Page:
Celebrating National Estate Planning Week
October 18-24, 2021
Barbara and Bruce MacArthur were dedicated to Charlevoix. Hugh Winnell had a deep love of Petoskey, his life-long home. Ethel Coeling felt a deep affection for this place and the woods, streams, and shorelines that made it so special to her. Elayne Zaiger honored her late husband Jack by establishing an unrestricted fund to help others. Each of these individuals reached out to their Community Foundation as a partner.
For nearly 30 years, Charlevoix County Community Foundation and Petoskey-Harbor Springs Area Community Foundation have been partners in local philanthropy by helping donors make a difference close to home. Some donors choose to establish funds during their lifetimes and others opt to include the causes they care about most in their future plans. Each path is unique.
During National Estate Planning Awareness Week, we highlight the opportunity to provide for charitable organizations and causes without having an impact on an individual’s current finances.
Professional advisors can help their clients make a plan specific to their needs and circumstances. “For clients who are philanthropically motivated, I advise them to make an unrestricted provision in the legal paperwork and then to follow up with their Community Foundation if they wish to do something more specific,” said Petoskey-based attorney Bill Meengs. “This allows any adjustments in future years to be made easily and without cost through the Community Foundation.”
Although fewer than half of Americans have a will or trust (46%), it doesn’t have to be complicated or stressful (Gallup, 2020). “Creating an estate plan is the exact opposite of upsetting. Planning ahead for when we’re gone gave us tremendous peace-of-mind,” shared Amy Wieland, a Legacy Society member of the Charlevoix County Community Foundation.
For Debbie and Dave Deal, including the Petoskey-Harbor Springs Area Community Foundation in their estate plan was a logical next step after establishing a donor-advised fund. “With a planned gift,” they shared, “we can continue to support the foundation into the future as well as after we are gone.”
To learn more about how you can make a difference through your local community foundation, visit C3F's Leave a Legacy page or visit PHSACF's Giving page.
When you give to your community foundations, you make a difference today and, thanks to the power of endowment, in the future as well. For Good. For Ever.
Chip Hansen David L. Jones
Charlevoix County Petoskey-Harbor Springs Area
Community Foundation Community Foundation
Learn how you can Leave a Legacy with the Charlevoix County Community Foundation here.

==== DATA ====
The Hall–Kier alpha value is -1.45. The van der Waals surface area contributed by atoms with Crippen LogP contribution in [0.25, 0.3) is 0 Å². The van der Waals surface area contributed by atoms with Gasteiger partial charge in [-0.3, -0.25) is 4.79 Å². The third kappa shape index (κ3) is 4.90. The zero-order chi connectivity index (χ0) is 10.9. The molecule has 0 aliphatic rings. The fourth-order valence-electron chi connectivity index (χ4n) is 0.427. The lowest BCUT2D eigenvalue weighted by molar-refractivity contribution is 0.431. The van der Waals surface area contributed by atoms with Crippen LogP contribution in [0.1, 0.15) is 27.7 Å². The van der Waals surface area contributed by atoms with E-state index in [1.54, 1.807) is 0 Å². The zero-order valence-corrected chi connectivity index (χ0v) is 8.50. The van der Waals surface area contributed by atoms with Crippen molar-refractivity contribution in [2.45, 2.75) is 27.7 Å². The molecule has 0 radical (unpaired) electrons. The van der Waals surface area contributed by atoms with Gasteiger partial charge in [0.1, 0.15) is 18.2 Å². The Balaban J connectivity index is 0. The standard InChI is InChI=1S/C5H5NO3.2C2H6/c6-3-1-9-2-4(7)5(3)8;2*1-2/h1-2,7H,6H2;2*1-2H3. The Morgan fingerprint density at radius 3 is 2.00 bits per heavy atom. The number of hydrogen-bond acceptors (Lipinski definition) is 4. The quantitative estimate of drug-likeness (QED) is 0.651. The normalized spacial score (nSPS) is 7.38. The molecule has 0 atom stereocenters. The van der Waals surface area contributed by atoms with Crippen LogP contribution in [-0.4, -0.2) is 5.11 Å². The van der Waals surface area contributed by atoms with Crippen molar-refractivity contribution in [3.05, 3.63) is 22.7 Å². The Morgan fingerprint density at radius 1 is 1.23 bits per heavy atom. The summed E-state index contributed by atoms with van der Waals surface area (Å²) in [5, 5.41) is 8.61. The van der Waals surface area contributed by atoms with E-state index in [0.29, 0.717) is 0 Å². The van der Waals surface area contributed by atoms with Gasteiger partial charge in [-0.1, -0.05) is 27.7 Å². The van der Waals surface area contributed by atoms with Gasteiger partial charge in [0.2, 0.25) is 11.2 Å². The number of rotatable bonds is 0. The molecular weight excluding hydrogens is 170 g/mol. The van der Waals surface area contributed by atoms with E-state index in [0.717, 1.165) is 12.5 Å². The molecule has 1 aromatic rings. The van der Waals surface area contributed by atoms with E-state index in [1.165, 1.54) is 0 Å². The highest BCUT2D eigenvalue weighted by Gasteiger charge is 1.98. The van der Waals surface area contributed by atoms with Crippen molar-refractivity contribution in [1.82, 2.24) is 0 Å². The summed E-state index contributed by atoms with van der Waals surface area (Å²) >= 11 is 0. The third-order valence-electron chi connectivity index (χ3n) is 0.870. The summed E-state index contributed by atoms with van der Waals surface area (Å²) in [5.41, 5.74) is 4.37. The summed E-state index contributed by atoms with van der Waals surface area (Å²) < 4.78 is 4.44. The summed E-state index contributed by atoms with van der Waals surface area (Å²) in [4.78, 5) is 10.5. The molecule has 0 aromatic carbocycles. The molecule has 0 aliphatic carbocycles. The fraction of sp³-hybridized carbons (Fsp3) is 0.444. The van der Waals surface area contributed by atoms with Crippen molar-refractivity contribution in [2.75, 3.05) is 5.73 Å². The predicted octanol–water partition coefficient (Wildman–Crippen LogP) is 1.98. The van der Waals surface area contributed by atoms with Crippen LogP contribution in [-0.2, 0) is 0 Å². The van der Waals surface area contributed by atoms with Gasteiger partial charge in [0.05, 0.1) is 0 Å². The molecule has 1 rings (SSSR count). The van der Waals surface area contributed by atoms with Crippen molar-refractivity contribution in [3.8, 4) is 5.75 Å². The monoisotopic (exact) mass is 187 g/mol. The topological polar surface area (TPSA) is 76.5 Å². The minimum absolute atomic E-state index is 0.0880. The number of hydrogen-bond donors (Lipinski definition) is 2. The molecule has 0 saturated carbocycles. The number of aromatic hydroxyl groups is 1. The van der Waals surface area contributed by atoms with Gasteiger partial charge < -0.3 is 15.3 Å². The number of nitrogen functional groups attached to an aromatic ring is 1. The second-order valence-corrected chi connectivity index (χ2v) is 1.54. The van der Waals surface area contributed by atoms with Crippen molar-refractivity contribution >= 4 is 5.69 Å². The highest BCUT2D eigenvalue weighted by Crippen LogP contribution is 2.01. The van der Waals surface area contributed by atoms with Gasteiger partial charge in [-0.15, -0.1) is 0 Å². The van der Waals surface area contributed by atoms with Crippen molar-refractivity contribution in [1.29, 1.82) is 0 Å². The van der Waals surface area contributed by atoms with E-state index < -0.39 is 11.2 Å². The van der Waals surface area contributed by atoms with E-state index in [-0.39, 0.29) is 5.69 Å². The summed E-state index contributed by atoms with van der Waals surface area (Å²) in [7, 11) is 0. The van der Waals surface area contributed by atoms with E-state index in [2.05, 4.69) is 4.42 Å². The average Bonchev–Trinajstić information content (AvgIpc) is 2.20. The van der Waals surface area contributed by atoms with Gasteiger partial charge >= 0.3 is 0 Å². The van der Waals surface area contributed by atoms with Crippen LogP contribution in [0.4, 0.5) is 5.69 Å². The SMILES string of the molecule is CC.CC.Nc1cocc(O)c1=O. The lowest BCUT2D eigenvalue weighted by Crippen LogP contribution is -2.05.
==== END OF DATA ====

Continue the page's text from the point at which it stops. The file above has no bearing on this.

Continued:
Youth Needs Grant Cycle Accepting Applications
Applications are being accepted for the Youth Needs grant cycle until 11:59pm on Monday, November 1, 2021.
This cycle aims to support youth needs in Charlevoix County, with priority consideration given to those proposals addressing youth mental health and academic stress, and the organizations that make this work possible. In 2021, organizations may request general operating support.
To get started, an organization representative should read through the full grant guidelines and then contact Mishelle Shooks.
For more information, visit our Apply for a Grant page.
Legacy spotlight: Babs Young
“I’ve lived here for almost 20 years now and many of the families we saw every summer in the 1940s, 50s, and 60s; some of them live here now too. These are people I’ve known my entire life,” notes Babs. Through discussion with Community Foundation staff, Babs decided on a plan that will support the Community Endowment and the arts community she has nurtured with her time. “Of course art is important to me,” says Babs, “but more than that, it’s that art encourages connection between people. I hope this gift will do that someday.” Read her full story.
MORE LEGACY DONOR STORIES
GRANT IMPACT: Nearly $150,000 in community grants awarded
The Community Foundation, through the recent Community Priorities grant cycle, responded to requests from nonprofit partners in the areas of art, history, culture, health, and broad community needs.
Thanks to donors who look to the Community Foundation to make a difference close to home, grants have been awarded to nonprofits who will work on bringing art and music to our communities, expanding safe places for children, maintaining healthy environments for people of all ages, bringing more affordable housing options to our communities, and much more.
For the full list of grants awarded, click here.